Hacking revelations involving politicians’ cell phones have put Spain’s usually observant intelligence agency in an uncomfortable spotlight.
In one case, Spain’s National Intelligence Center has been accused of gross negligence in allowing unidentified sources to tap the phone in Prime Minister Pedro Sánchez’s pocket. Pegasus Spyware Although Spain has refused to point the finger at Morocco, the date of the phone hacks of Sanchez and Defense Minister Margarita Robles last year coincides with a diplomatic crisis between the two countries.
The intelligence agency, known by its Spanish acronym CNI, is also accused of using the Pegasus program to hack the phones of more than 60 Catalan separatists. Amidst back-to-back scandals involving alleged espionage, plans for a public event to celebrate the 20th anniversary of CNI were postponed.
Agency director Paz Esteban López is appearing behind closed doors on Thursday before a select parliamentary committee on where she will be able to break the secrecy code that prevents members of the government from disclosing her agency’s workings.
Esteban, the first woman to serve as director of the CNI, will speak to only 11 members of parliament, all of whom will have to take an oath not to reveal what has been said. Spain’s parliament voted for members of the Catalan and Basque separatist parties to sit on a special committee.
The much-anticipated meeting at Spain’s Parliament House in Madrid is set to take place inside a rigid meeting room at one end of the hallway surrounded by portraits of Spanish parliament speakers.
Catalan separatists, who want to create a new state for northeastern Spain around Barcelona, are expected to question Esteban about the CNI’s alleged use of spyware. He directly accused CNI of being behind the hack that came to light two weeks ago when Citizen Lab, a Canadian-based digital rights group, cited the use of Pegasus to hack the phones of dozens of pro-independence supporters in Spain’s northeast. Published a report. Catalonia region, which includes politicians, lawyers and activists.
The Spanish government has repeatedly stated that the CNI cannot tap phones without prior judicial authorization. Also, the government said that the privacy law shielding all CNI activity prevents the agency from verifying whether it has Pegasus, a spyware sold by the Israeli company NSO Group.
“If Paz Esteban presents evidence that three or four years ago there was judicial authority to tap the phones of some 60 people because they supported (Catalonia’s) independence, then we are going to have a problem,” said Gabriel Rufian, Member of Parliament, a Catalan separatist party, told Cadena SER Radio before participating in the committee.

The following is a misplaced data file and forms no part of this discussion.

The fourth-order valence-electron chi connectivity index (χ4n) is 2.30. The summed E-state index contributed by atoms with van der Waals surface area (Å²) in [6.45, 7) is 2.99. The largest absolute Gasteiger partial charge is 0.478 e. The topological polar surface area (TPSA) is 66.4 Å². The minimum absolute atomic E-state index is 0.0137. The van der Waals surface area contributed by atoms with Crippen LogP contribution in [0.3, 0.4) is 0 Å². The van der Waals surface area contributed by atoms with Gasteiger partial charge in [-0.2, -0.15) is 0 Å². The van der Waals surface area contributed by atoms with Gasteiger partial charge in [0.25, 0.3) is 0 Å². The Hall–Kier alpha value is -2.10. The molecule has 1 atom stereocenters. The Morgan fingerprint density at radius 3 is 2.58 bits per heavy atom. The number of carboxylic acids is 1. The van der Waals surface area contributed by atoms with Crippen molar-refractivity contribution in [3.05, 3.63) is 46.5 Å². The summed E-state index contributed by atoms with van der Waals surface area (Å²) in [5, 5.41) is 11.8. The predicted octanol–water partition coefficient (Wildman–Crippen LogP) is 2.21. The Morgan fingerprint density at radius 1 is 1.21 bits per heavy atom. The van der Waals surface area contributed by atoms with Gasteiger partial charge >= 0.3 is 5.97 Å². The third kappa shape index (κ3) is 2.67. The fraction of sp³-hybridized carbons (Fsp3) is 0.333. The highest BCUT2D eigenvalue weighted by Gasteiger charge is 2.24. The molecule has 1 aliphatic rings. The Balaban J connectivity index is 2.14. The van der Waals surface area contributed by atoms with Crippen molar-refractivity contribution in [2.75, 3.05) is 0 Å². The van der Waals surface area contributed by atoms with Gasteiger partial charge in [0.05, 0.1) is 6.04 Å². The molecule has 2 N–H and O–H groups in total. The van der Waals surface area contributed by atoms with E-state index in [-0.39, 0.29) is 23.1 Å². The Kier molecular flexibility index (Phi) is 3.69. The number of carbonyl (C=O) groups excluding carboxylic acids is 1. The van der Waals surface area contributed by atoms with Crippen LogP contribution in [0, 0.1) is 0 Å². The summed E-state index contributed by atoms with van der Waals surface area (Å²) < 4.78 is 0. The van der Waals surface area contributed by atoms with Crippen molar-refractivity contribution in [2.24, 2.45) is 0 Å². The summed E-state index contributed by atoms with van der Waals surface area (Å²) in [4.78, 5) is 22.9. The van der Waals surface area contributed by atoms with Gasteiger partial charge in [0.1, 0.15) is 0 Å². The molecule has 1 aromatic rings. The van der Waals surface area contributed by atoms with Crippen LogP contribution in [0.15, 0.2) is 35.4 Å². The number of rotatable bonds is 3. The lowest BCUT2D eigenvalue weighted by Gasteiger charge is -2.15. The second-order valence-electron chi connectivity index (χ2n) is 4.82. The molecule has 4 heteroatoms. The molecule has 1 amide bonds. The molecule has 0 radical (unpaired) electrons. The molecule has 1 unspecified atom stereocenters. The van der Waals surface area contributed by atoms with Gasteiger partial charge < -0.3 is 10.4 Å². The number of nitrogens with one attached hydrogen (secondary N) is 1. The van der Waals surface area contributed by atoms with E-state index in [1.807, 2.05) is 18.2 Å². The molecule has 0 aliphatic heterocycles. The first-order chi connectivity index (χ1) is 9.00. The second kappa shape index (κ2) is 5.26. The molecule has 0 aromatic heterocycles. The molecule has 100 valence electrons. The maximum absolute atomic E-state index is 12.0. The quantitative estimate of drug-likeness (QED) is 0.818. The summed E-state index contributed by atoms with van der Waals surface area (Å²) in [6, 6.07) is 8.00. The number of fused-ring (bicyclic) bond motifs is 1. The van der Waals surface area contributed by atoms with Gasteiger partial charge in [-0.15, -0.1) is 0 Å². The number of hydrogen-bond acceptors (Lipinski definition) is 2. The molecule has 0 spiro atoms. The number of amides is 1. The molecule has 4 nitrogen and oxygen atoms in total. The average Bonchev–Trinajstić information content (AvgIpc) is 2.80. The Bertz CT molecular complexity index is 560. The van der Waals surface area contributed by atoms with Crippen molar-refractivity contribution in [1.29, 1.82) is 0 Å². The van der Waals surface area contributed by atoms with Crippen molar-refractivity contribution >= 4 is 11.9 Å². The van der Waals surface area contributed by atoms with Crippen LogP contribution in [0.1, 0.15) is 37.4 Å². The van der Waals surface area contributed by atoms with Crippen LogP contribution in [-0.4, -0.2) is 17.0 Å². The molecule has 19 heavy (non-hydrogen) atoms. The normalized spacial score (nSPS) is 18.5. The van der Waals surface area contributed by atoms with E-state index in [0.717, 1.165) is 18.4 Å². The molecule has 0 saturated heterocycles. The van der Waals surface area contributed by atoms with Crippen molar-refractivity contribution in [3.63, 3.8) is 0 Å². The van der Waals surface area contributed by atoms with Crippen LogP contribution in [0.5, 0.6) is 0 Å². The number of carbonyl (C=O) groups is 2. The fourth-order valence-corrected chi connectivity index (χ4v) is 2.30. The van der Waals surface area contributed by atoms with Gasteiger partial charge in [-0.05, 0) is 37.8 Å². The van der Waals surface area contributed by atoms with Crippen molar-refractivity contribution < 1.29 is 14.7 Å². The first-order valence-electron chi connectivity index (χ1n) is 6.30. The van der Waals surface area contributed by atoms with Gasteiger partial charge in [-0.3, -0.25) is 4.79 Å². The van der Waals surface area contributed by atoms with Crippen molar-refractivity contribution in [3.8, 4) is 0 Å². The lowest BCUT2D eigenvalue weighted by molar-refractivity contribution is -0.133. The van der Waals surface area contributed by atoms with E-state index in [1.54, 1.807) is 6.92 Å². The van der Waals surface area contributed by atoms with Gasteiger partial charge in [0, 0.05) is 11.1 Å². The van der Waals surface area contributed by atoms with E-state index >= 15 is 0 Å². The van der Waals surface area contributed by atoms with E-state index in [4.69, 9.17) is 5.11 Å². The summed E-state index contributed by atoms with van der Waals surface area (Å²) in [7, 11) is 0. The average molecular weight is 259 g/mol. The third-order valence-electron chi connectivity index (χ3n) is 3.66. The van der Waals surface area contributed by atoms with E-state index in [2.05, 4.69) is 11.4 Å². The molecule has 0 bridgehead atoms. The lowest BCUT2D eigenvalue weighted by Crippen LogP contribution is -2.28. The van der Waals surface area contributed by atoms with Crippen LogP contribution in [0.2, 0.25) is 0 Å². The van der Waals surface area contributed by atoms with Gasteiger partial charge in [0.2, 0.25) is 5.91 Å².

The Spanish government has nevertheless promised that both the CNI and the country’s ombudsman will examine the report published by Citizen Lab. It has also encouraged those affected to take their cases to court.
But Robles, the defense minister, appeared to justify action against the separatists, mostly for their role in organizing and participating in peaceful pro-separatist street protests. Incidents sometimes spiraled out of control and led to clashes with police, blocking of roads and train lines, and the closure of Barcelona’s airport in 2019.
Robles himself faced questions during a parliamentary commission public meeting on Wednesday. The hearing was to be about European defense but ended up focusing on Pegasus.
“I am especially proud of the 3,000 men and women of CNI who risk their lives to protect our peace and security and always stay within the law,” Robles said. “The (CNI) director is being targeted with allegations that have no basis in reality.”
Esteban can also expect questions from members of mainstream parties who accuse the agency of letting foreign actors infiltrate the country’s most sensitive phones.
The CNI, which oversees Spain’s cyber security, only found that Sánchez and Robles’ phones were hacked after a thorough scan of the devices revealed breaches in Catalan phones.
The previous investigation found no evidence of hacks in May and June 2021, which the government has been forced to admit.
“The prime minister’s phone is checked regularly, but the protocol is improved every day,” government spokeswoman Isabel Rodriguez told Onda Cerro radio. “It’s clear that mistakes were made, and we’re working to rectify things so they don’t happen again.”
The government’s refusal for Esteban to remain in office for long has fueled Spanish media reports that his days as head of the CNI may be numbered.
“Before determining the responsibilities, we have to find out what happened,” Rodriguez said.
The digital break-in of Pegasus phones has been reported and condemned in several countries. French President Emmanuel Macron was included in a list of heads of state Amnesty International suspected were targeted last year.
The European Parliament launched an investigation into the use of Pegasus in the EU, initially aimed at Hungary and Poland. Members of the European Parliament are also on the list of alleged hacked Catalans.
Amnesty International, which has condemned the use of Pegasus spyware in several countries, called on Spain for more transparency on Thursday.
“This committee, which has been characterized for secrecy and obscenity, cannot be considered an appropriate place to investigate alleged human rights violence,” said Esteban Beltrán, director of the rights group in Spain.